Hazardous hand-held devices

“I think most people see what they want to see; they don’t ask you about it or what you’re doing. Lots of people think we’re addicted to our phones.” - Morgan Hamadi, junior

October 18, 2018

For the past  twenty years, smart devices have become increasingly more common in the average home, car and hand. Further, apps and social media platforms like Twitter, Facebook and Snapchat created an addictive realm for adults, teens, and children to share their thoughts, opinions and ideas. The effects of this can be seen in the day to day activities of students; qualifying those effects as positive or negative can depend on what side of the generational continuum one falls on.

Psychology teacher Jennifer Minnis believes that sometimes,  computer screens make the user feel content speaking on unethical or racy topics.

“Teenagers and adults turn to technology because it is more comfortable, it provides affirmation, and allows us to voice opinions we would not voice face to face… there is a false sense of security and anonymity,” Minnis said.

All this browsing and sharing and communicating can take its toll. Minnis acknowledged thatthe cyber security mindset can be unintentionally draining.

“Sometimes reality feels overwhelming and we numb our minds by scrolling and scrolling but ultimately, for many,  all that does is create anxiety,” Minnis said. “I am not even sure we realize that we are escaping reality—we are so used to plugging in that we see it as the norm, but we are missing out on the world around us,” she added.

Junior Morgan Hamadi argued that while technology and social media has its addictive properties, it has also produced more social interaction between people as a whole.

“(Social media and technology makes) us more sociable, maybe not face-to-face like the media wants. It gives us the decision of who we want to talk to because you don’t have to just talk to the people around you, and you’re not stuck where you are,” Hamadi said. “I think most people see what they want to see; they don’t ask you about it or what you’re doing. Lots of people think we’re addicted to our phones,” she added.

Most adults would agree that millennials and Gen Z use social media to display their online personalities, not to communicate in a healthy way with family and friends.

“I see that the younger millennials (and Gen Z) are very travel-oriented and very ‘me’-oriented, so they want everyone to see them. They were the selfie generation, always wanting the best picture of themself online. Pictures were never for them, but for everyone else,” marketing teacher Kelly Fowler said.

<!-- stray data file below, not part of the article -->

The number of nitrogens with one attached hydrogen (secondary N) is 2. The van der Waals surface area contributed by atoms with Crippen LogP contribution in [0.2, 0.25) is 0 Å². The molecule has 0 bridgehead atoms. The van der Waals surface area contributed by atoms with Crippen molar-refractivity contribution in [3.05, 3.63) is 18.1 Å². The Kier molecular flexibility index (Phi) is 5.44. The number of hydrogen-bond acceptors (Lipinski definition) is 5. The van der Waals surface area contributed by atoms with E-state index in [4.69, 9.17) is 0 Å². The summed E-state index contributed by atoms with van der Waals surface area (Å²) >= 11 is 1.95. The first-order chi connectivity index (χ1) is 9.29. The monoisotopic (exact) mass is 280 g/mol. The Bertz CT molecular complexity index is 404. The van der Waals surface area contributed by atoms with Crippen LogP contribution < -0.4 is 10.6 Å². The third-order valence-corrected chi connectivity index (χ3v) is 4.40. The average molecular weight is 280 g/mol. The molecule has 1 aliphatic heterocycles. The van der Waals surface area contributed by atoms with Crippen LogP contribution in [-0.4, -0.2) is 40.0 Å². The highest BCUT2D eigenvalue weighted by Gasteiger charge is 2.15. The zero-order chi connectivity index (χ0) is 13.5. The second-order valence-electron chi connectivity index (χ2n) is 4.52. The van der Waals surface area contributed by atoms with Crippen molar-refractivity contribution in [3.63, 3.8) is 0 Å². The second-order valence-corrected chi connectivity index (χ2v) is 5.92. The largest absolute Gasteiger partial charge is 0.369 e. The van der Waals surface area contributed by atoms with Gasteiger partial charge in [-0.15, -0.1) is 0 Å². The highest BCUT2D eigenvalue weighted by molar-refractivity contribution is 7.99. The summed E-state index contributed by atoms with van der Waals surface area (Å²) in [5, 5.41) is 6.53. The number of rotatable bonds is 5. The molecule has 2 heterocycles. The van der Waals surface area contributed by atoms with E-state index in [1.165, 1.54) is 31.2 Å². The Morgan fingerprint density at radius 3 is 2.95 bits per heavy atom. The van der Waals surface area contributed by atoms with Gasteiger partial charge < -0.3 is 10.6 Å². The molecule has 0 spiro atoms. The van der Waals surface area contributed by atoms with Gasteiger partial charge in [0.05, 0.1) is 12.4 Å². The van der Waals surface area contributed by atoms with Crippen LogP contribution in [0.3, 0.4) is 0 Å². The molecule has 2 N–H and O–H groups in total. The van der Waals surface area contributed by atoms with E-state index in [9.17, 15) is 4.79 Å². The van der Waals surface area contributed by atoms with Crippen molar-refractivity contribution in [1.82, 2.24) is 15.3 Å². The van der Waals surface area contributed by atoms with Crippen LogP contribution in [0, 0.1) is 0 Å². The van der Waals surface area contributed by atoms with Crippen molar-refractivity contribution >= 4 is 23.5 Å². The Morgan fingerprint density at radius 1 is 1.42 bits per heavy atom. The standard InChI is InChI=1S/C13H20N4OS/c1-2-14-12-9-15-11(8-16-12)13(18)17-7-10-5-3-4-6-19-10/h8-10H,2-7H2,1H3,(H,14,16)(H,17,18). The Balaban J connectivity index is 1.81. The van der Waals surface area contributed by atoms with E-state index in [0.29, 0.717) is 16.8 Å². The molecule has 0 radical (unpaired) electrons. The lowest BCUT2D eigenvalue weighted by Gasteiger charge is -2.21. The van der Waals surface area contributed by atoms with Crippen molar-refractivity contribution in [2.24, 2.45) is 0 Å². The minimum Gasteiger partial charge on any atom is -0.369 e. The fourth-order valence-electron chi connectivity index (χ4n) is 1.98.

Fowler noted that this stereotype can be supported by statistics and algorithms used across various social media sites and apps as a marketing tool.

“There is so much data out there on social media platforms that it can’t be generalized, it’s behavior based. For example, Facebook has a whole background of data that nobody ever sees,” Fowler said. “They even calculate how long you stop on something and read it, or look at it or if you click on it. The algorithm feeds it into a file for your behavior and use that to generate ads that would best connect to you,” she added.

There’s no denying that there’s a gap in many areas between generations: social norms, technology use and communication styles just to name a few. Minnis explained that humans naturally develop a conventional idea for different age groups, and that they should not always be viewed negatively.

“I think labeling is just how our brains make sense of the world around us. Stereotypes are not necessarily bad, by definition it is just a widely held but oversimplified idea of a person or thing. It only becomes a negative when we use them as an excuse to not get to know people or judge them based on a stereotype,” Minnis said.

While students can become aggravated because of negative stereotypes created by society and politics, Minnis would like to see them recognize their dependency on technology and the internet.

“Many of our students can see where the labels come from and then can separate what is true for them and what is not. I do think many get frustrated by the idea that they are addicted to their devices, but if they were to be completely honest, they would acknowledge that they have an addiction,” Minnis said.

Differences in opinion aside, society as a whole can agree that social media and technology have influenced each generation differently.

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